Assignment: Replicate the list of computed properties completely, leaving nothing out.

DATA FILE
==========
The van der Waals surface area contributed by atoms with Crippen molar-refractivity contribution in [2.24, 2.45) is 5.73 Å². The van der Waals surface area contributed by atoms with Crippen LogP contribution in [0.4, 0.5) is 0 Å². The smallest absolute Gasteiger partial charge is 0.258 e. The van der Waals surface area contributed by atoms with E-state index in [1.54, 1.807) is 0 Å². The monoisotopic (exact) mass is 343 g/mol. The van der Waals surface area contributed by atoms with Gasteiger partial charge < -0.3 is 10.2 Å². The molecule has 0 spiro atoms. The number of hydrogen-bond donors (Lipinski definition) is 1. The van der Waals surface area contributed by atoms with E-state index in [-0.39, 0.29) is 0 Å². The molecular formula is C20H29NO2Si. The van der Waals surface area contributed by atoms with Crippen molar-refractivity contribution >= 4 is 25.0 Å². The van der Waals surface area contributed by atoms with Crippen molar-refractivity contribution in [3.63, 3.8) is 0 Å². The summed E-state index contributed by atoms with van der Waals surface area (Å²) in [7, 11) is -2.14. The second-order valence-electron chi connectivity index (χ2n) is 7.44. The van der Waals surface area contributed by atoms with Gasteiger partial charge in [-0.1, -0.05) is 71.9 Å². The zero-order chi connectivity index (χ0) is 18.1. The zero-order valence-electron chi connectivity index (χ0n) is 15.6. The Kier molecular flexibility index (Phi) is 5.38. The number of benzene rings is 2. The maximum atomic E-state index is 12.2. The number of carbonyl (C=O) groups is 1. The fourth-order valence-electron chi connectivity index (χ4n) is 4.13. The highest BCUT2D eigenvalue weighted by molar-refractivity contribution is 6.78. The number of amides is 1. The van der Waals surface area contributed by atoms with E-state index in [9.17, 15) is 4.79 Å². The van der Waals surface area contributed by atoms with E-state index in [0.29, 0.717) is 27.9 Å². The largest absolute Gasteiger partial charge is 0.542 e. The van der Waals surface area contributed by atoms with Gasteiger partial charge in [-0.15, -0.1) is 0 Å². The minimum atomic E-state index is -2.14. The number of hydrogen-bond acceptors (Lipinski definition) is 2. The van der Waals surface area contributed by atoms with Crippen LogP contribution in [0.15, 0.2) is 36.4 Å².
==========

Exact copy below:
The van der Waals surface area contributed by atoms with Crippen molar-refractivity contribution in [2.24, 2.45) is 5.73 Å². The van der Waals surface area contributed by atoms with Crippen LogP contribution in [0.4, 0.5) is 0 Å². The smallest absolute Gasteiger partial charge is 0.258 e. The van der Waals surface area contributed by atoms with E-state index in [1.54, 1.807) is 0 Å². The monoisotopic (exact) mass is 343 g/mol. The van der Waals surface area contributed by atoms with Gasteiger partial charge < -0.3 is 10.2 Å². The molecule has 0 spiro atoms. The number of hydrogen-bond donors (Lipinski definition) is 1. The van der Waals surface area contributed by atoms with E-state index in [-0.39, 0.29) is 0 Å². The molecular formula is C20H29NO2Si. The van der Waals surface area contributed by atoms with Crippen molar-refractivity contribution >= 4 is 25.0 Å². The van der Waals surface area contributed by atoms with Crippen molar-refractivity contribution in [3.63, 3.8) is 0 Å². The summed E-state index contributed by atoms with van der Waals surface area (Å²) in [7, 11) is -2.14. The second-order valence-electron chi connectivity index (χ2n) is 7.44. The van der Waals surface area contributed by atoms with Gasteiger partial charge in [-0.1, -0.05) is 71.9 Å². The zero-order chi connectivity index (χ0) is 18.1. The zero-order valence-electron chi connectivity index (χ0n) is 15.6. The Kier molecular flexibility index (Phi) is 5.38. The number of benzene rings is 2. The maximum atomic E-state index is 12.2. The number of carbonyl (C=O) groups is 1. The fourth-order valence-electron chi connectivity index (χ4n) is 4.13. The highest BCUT2D eigenvalue weighted by molar-refractivity contribution is 6.78. The number of amides is 1. The van der Waals surface area contributed by atoms with E-state index in [9.17, 15) is 4.79 Å². The van der Waals surface area contributed by atoms with E-state index in [0.29, 0.717) is 27.9 Å². The largest absolute Gasteiger partial charge is 0.542 e. The van der Waals surface area contributed by atoms with Gasteiger partial charge in [-0.15, -0.1) is 0 Å². The minimum atomic E-state index is -2.14. The number of hydrogen-bond acceptors (Lipinski definition) is 2. The van der Waals surface area contributed by atoms with Crippen LogP contribution in [0.15, 0.2) is 36.4 Å².